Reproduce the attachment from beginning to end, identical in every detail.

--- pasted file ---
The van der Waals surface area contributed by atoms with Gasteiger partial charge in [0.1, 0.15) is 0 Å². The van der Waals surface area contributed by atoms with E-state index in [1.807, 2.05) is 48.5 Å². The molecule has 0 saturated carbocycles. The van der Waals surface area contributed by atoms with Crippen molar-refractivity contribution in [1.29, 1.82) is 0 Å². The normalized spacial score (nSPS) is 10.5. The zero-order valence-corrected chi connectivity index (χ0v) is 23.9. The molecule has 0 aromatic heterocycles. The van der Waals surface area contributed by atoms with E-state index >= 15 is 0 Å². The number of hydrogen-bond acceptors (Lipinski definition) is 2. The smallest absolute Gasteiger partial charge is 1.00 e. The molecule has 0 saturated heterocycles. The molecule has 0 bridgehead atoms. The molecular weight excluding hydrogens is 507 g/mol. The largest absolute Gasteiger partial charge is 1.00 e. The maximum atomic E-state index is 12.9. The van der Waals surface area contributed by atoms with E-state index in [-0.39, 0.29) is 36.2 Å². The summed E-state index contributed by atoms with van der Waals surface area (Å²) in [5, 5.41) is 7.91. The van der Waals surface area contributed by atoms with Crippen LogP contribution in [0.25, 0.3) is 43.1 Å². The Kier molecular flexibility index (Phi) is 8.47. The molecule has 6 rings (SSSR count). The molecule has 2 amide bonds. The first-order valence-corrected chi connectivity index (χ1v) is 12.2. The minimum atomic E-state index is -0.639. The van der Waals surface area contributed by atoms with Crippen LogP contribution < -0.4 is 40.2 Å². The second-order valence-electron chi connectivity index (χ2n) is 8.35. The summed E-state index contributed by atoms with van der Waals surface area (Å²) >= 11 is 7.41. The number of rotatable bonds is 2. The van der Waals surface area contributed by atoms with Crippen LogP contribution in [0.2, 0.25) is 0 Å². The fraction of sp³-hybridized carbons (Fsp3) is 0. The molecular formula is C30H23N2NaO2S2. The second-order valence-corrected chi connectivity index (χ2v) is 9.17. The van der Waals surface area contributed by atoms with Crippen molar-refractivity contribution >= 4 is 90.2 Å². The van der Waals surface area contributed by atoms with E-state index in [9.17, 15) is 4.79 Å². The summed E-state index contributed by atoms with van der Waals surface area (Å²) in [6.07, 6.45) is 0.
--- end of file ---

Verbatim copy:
The van der Waals surface area contributed by atoms with Gasteiger partial charge in [0.1, 0.15) is 0 Å². The van der Waals surface area contributed by atoms with E-state index in [1.807, 2.05) is 48.5 Å². The molecule has 0 saturated carbocycles. The van der Waals surface area contributed by atoms with Crippen molar-refractivity contribution in [1.29, 1.82) is 0 Å². The normalized spacial score (nSPS) is 10.5. The zero-order valence-corrected chi connectivity index (χ0v) is 23.9. The molecule has 0 aromatic heterocycles. The van der Waals surface area contributed by atoms with E-state index >= 15 is 0 Å². The number of hydrogen-bond acceptors (Lipinski definition) is 2. The smallest absolute Gasteiger partial charge is 1.00 e. The molecule has 0 saturated heterocycles. The molecule has 0 bridgehead atoms. The molecular weight excluding hydrogens is 507 g/mol. The largest absolute Gasteiger partial charge is 1.00 e. The maximum atomic E-state index is 12.9. The van der Waals surface area contributed by atoms with E-state index in [-0.39, 0.29) is 36.2 Å². The summed E-state index contributed by atoms with van der Waals surface area (Å²) in [5, 5.41) is 7.91. The van der Waals surface area contributed by atoms with Crippen LogP contribution in [0.25, 0.3) is 43.1 Å². The Kier molecular flexibility index (Phi) is 8.47. The molecule has 6 rings (SSSR count). The molecule has 2 amide bonds. The first-order valence-corrected chi connectivity index (χ1v) is 12.2. The minimum atomic E-state index is -0.639. The van der Waals surface area contributed by atoms with Crippen LogP contribution < -0.4 is 40.2 Å². The second-order valence-electron chi connectivity index (χ2n) is 8.35. The summed E-state index contributed by atoms with van der Waals surface area (Å²) >= 11 is 7.41. The number of rotatable bonds is 2. The van der Waals surface area contributed by atoms with Crippen LogP contribution in [0.2, 0.25) is 0 Å². The fraction of sp³-hybridized carbons (Fsp3) is 0. The molecular formula is C30H23N2NaO2S2. The second-order valence-corrected chi connectivity index (χ2v) is 9.17. The van der Waals surface area contributed by atoms with Crippen molar-refractivity contribution >= 4 is 90.2 Å². The van der Waals surface area contributed by atoms with E-state index in [9.17, 15) is 4.79 Å². The summed E-state index contributed by atoms with van der Waals surface area (Å²) in [6.07, 6.45) is 0.